For the record, I’m a grilled cheese sandwich who should have attended Yale and should live in South Africa. I’m also Dumbledore, Led Zeppelin and a tiny turtle on a skateboard.
As ludicrous as that list might sound, chances are, if you’re on social media, you know exactly what I’m talking about. Online personality quizzes by sites like BuzzFeed and Zimbio have exploded in recent months. Want to know what kind of sandwich you are? Or which Harry Potter character? How about which U.S. president?
These types of quizzes are nothing new — they’ve been featured in teen and women’s magazines for decades — but their popularity and propensity for going viral certainly are.
And it’s not just sites known for entertainment and lists that have realized this trend. The New York Times revealed its most popular story of 2013 was a dialect quiz that aimed to guess where you’re from based on your vocabulary and pronunciation.
For BuzzFeed, it all started with the realization that their most-shared post from 2013 was a quiz called “Which ‘Grease’ Pink Lady Are You?” Then in January, “What City Should You Actually Live In?” quickly became one of their most viral posts of all time.
For the most part, the nature of these quizzes is by no means scientific. In fact, the questions and answers choices seem arbitrary at best. So why are people, even those “BuzzFeed haters” who otherwise snub the site, taking these quizzes and sharing their results?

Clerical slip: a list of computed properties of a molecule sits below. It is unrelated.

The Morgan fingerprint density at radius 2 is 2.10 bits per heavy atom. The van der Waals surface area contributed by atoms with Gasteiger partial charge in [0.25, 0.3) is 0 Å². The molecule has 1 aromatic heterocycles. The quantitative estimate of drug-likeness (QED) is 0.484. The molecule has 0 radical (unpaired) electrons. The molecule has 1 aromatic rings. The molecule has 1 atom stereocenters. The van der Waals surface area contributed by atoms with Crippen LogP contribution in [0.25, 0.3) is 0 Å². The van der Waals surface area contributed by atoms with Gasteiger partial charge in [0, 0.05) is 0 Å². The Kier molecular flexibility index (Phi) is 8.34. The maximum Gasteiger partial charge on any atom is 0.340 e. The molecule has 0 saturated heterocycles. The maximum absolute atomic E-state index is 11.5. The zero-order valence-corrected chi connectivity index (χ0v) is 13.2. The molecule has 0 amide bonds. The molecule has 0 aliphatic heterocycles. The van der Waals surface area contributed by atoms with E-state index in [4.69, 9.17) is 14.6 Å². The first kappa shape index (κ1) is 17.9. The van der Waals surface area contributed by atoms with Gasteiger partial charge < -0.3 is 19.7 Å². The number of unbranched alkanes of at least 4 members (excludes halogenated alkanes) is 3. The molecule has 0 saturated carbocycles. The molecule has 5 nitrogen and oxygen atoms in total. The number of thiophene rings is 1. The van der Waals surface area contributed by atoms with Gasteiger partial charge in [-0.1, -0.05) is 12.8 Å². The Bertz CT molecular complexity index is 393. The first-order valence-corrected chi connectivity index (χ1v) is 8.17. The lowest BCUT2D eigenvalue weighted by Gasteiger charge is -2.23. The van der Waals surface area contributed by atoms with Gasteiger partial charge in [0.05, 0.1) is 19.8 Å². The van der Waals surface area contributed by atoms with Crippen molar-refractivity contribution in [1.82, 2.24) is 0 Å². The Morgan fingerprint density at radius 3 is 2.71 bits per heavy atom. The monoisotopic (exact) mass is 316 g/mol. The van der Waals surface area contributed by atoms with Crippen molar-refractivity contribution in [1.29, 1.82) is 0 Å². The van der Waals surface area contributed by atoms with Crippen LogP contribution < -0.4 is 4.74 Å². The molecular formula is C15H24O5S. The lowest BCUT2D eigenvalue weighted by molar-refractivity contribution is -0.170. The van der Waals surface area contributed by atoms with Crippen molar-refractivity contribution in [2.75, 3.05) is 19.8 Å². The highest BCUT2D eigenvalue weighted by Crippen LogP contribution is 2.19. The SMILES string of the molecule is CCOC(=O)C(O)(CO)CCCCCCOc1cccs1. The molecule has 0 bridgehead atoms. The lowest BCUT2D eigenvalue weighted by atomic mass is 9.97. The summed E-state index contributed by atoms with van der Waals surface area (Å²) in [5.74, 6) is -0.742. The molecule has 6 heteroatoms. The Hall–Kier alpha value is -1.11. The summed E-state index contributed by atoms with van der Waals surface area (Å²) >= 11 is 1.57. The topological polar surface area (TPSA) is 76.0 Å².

The most obvious answer might be that it’s a fun, humorous way to kill time — but psychologists say there might be more to it.
Atlanta-based psychologist Robert Simmermon told the Huffington Post it has to do with “a sense of narrative psychology.”
“It goes into our own ongoing developing narrative and it gives some credence of ourselves as heroes of our own story,” Simmermon said. “It reinforces a sense of (self), whether it has any legitimacy or not.”
While we understand these results aren’t necessarily accurate, he explains, we secretly hope they say something about who we are and where we fit in the world.
And their success, according to author Jonah Berger, is due to social networking: They “live and die by sharing.”
“People love knowing and talking about themselves. It’s social currency,” Berger told Mashable. “And these quizzes are a great opportunity for people to compare themselves with others.”